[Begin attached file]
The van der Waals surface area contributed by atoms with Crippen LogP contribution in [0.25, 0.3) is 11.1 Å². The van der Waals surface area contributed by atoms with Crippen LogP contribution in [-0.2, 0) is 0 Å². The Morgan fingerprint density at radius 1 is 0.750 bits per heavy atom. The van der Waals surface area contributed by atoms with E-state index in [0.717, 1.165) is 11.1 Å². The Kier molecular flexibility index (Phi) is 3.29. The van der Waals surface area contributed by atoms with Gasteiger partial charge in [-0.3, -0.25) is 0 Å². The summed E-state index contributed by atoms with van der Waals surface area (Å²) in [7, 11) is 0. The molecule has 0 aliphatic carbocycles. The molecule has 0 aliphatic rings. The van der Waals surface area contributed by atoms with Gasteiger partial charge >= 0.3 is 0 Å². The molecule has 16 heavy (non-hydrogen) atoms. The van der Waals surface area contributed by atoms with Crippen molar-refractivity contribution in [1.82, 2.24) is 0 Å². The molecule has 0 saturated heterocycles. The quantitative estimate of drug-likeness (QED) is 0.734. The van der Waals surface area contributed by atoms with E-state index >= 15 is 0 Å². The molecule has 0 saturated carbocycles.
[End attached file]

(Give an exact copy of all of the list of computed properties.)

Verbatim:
The van der Waals surface area contributed by atoms with Crippen LogP contribution in [0.25, 0.3) is 11.1 Å². The van der Waals surface area contributed by atoms with Crippen LogP contribution in [-0.2, 0) is 0 Å². The Morgan fingerprint density at radius 1 is 0.750 bits per heavy atom. The van der Waals surface area contributed by atoms with E-state index in [0.717, 1.165) is 11.1 Å². The Kier molecular flexibility index (Phi) is 3.29. The van der Waals surface area contributed by atoms with Gasteiger partial charge in [-0.3, -0.25) is 0 Å². The summed E-state index contributed by atoms with van der Waals surface area (Å²) in [7, 11) is 0. The molecule has 0 aliphatic carbocycles. The molecule has 0 aliphatic rings. The van der Waals surface area contributed by atoms with Gasteiger partial charge >= 0.3 is 0 Å². The molecule has 16 heavy (non-hydrogen) atoms. The van der Waals surface area contributed by atoms with Crippen molar-refractivity contribution in [1.82, 2.24) is 0 Å². The molecule has 0 saturated heterocycles. The quantitative estimate of drug-likeness (QED) is 0.734. The van der Waals surface area contributed by atoms with E-state index >= 15 is 0 Å². The molecule has 0 saturated carbocycles.